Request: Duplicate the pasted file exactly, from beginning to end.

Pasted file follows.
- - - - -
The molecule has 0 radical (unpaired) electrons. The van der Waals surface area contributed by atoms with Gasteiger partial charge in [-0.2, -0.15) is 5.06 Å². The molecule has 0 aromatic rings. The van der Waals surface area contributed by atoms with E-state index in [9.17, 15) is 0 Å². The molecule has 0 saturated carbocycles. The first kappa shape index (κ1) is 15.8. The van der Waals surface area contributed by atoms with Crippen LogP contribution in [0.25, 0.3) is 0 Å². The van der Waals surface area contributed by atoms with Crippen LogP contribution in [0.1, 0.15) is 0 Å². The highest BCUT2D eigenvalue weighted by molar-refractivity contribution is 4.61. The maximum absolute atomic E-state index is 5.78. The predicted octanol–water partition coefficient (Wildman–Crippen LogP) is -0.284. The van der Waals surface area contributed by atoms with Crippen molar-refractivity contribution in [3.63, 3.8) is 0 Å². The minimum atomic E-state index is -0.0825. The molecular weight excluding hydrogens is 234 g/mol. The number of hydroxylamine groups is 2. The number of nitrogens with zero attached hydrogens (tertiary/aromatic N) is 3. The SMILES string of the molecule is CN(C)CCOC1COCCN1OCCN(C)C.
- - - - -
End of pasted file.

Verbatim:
The molecule has 0 radical (unpaired) electrons. The van der Waals surface area contributed by atoms with Gasteiger partial charge in [-0.2, -0.15) is 5.06 Å². The molecule has 0 aromatic rings. The van der Waals surface area contributed by atoms with E-state index in [9.17, 15) is 0 Å². The molecule has 0 saturated carbocycles. The first kappa shape index (κ1) is 15.8. The van der Waals surface area contributed by atoms with Crippen LogP contribution in [0.25, 0.3) is 0 Å². The van der Waals surface area contributed by atoms with Crippen LogP contribution in [0.1, 0.15) is 0 Å². The highest BCUT2D eigenvalue weighted by molar-refractivity contribution is 4.61. The maximum absolute atomic E-state index is 5.78. The predicted octanol–water partition coefficient (Wildman–Crippen LogP) is -0.284. The van der Waals surface area contributed by atoms with Crippen molar-refractivity contribution in [3.63, 3.8) is 0 Å². The minimum atomic E-state index is -0.0825. The molecular weight excluding hydrogens is 234 g/mol. The number of hydroxylamine groups is 2. The number of nitrogens with zero attached hydrogens (tertiary/aromatic N) is 3. The SMILES string of the molecule is CN(C)CCOC1COCCN1OCCN(C)C.